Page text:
Correct exposure is different for different kinds of film and very different for digital.
Because of this there is a lot of confusion over what is correct exposure.
Let me explain.
Exposure is the lightness or darkness of a picture. That's the easy part.
The confusion starts when people misconstrue exposure as an absolute.
Correct exposure depends on what you're going to do with any given file or film.
Correct exposure also depends on the subject's lighting ratio (range from light to dark).
Exposure Latitude also is not an absolute. Latitude, or how far off your exposure can be and still be acceptable, depends on all the factors above. Latitude is your room for error in making exposure.
Latitude is broad if your subject has little contrast and if you will edit the image before use.
Latitude is the amount by which your camera's dynamic range exceeds the range of the subject, if and only if you have the opportunity to edit the image before final use.
There is very little latitude if you're using a digital file or transparency as-is. Digital files need to be within 1/3 of a stop if you use them as-is! Luckily most cameras are this good today.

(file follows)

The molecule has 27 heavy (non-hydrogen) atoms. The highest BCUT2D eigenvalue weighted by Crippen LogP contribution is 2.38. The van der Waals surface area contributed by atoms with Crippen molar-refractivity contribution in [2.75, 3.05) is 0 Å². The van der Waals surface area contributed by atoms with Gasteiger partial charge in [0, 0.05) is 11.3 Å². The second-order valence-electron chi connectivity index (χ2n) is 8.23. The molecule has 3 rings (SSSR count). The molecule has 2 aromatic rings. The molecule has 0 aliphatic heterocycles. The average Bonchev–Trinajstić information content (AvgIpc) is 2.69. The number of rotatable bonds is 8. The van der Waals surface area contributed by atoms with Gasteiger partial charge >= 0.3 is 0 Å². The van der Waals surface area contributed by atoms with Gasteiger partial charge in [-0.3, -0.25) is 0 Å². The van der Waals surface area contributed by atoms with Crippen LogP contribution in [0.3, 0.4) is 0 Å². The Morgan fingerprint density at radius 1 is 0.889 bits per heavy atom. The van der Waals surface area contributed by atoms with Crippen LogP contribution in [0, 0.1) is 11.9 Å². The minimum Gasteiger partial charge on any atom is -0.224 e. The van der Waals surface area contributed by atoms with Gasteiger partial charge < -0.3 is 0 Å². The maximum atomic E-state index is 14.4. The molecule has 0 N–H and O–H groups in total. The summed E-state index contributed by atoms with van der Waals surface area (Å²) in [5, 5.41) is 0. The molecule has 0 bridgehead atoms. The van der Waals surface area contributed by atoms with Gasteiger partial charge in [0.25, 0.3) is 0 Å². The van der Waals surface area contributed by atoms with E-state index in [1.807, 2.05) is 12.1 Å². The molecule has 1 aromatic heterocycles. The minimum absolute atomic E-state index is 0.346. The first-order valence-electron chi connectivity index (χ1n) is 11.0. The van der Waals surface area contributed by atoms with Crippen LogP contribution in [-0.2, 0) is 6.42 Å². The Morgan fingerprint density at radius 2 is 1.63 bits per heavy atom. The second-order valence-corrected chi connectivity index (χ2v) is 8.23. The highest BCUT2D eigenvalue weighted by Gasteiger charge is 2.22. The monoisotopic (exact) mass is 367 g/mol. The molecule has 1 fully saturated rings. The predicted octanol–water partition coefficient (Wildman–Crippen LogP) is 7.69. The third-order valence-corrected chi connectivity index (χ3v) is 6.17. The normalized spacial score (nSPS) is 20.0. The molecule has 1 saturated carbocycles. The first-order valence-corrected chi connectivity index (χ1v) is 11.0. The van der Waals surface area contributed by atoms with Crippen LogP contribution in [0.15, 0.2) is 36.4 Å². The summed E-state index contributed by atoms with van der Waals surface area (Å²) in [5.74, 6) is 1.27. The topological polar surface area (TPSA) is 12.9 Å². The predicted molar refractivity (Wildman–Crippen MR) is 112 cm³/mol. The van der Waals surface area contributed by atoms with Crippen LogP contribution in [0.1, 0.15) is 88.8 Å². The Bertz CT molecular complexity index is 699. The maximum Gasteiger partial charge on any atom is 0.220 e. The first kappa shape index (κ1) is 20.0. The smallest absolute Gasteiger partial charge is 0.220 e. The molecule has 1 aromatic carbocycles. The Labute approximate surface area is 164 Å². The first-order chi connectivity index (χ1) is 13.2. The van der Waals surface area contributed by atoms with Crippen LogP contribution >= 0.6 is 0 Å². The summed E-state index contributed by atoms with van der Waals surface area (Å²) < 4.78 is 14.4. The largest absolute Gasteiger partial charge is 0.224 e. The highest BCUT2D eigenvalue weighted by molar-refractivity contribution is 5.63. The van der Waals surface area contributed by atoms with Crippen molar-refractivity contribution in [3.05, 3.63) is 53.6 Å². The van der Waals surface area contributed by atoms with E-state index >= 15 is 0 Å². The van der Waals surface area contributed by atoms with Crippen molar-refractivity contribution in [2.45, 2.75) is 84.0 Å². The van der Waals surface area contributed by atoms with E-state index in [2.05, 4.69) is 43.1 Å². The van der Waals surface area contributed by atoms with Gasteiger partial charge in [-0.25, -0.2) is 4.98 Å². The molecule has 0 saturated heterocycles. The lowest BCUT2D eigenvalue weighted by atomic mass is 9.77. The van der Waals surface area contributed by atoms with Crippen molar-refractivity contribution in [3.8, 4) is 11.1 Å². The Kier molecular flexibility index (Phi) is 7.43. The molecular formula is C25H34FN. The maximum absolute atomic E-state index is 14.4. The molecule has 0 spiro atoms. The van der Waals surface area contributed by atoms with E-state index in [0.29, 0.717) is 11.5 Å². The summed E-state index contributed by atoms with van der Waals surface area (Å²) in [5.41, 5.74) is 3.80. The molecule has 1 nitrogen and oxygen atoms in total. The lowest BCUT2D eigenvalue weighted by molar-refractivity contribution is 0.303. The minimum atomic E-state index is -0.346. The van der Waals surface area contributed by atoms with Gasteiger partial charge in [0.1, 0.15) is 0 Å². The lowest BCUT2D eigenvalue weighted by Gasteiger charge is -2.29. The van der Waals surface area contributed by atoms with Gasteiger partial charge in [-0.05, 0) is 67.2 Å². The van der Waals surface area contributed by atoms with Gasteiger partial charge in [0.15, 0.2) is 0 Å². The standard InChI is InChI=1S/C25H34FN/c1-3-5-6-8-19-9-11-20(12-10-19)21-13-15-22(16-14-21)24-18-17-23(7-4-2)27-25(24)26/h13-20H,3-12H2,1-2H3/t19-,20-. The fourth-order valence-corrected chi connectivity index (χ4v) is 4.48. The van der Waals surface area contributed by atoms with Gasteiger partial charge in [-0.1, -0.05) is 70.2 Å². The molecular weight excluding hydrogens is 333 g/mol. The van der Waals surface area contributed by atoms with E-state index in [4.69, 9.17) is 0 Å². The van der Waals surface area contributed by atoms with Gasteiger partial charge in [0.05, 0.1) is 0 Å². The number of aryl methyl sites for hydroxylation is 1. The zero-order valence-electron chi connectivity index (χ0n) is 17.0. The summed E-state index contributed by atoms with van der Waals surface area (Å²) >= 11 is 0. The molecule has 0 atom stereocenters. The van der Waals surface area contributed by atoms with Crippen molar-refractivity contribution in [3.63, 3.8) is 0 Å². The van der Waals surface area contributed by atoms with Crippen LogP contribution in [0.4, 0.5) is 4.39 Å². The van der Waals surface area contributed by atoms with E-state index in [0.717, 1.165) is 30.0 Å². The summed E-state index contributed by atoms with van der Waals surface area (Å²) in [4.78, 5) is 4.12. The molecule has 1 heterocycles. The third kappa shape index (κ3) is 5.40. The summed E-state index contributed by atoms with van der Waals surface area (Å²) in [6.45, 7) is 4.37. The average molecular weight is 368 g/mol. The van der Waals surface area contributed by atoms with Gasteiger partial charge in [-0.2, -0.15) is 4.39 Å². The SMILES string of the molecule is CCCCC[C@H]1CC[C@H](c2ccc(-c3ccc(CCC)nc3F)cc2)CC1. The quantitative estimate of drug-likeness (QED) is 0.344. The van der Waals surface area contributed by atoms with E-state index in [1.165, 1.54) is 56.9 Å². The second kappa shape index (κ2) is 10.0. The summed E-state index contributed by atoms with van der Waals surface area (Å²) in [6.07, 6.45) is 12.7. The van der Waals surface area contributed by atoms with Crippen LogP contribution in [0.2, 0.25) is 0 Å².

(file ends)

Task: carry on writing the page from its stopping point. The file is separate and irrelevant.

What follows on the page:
Latitude slims as subject contrast increases. Latitude evaporates when your subject has too much contrast. When this happens there is no correct exposure. It looks bad no matter how you set the exposure. This stumps many beginners. Many times we encounter subjects with too much contrast to be captured without modifying the light.
If there is so little to no latitude today, why do people still discuss it as if it was helpful? Black and white negatives were 99% of photography for the first 150 years of photography. Color only went mainstream in the mid 1970s and digital has only been popular for the past 48 months. B/W negatives have always had broader range than almost any subject. You could overexpose five or ten full stops and get great prints, if you were willing to expose the paper long enough. Old timers take latitude for granted. Digital has no tolerance for overexposure, although, unlike film, it takes a couple of stops of underexposure easily.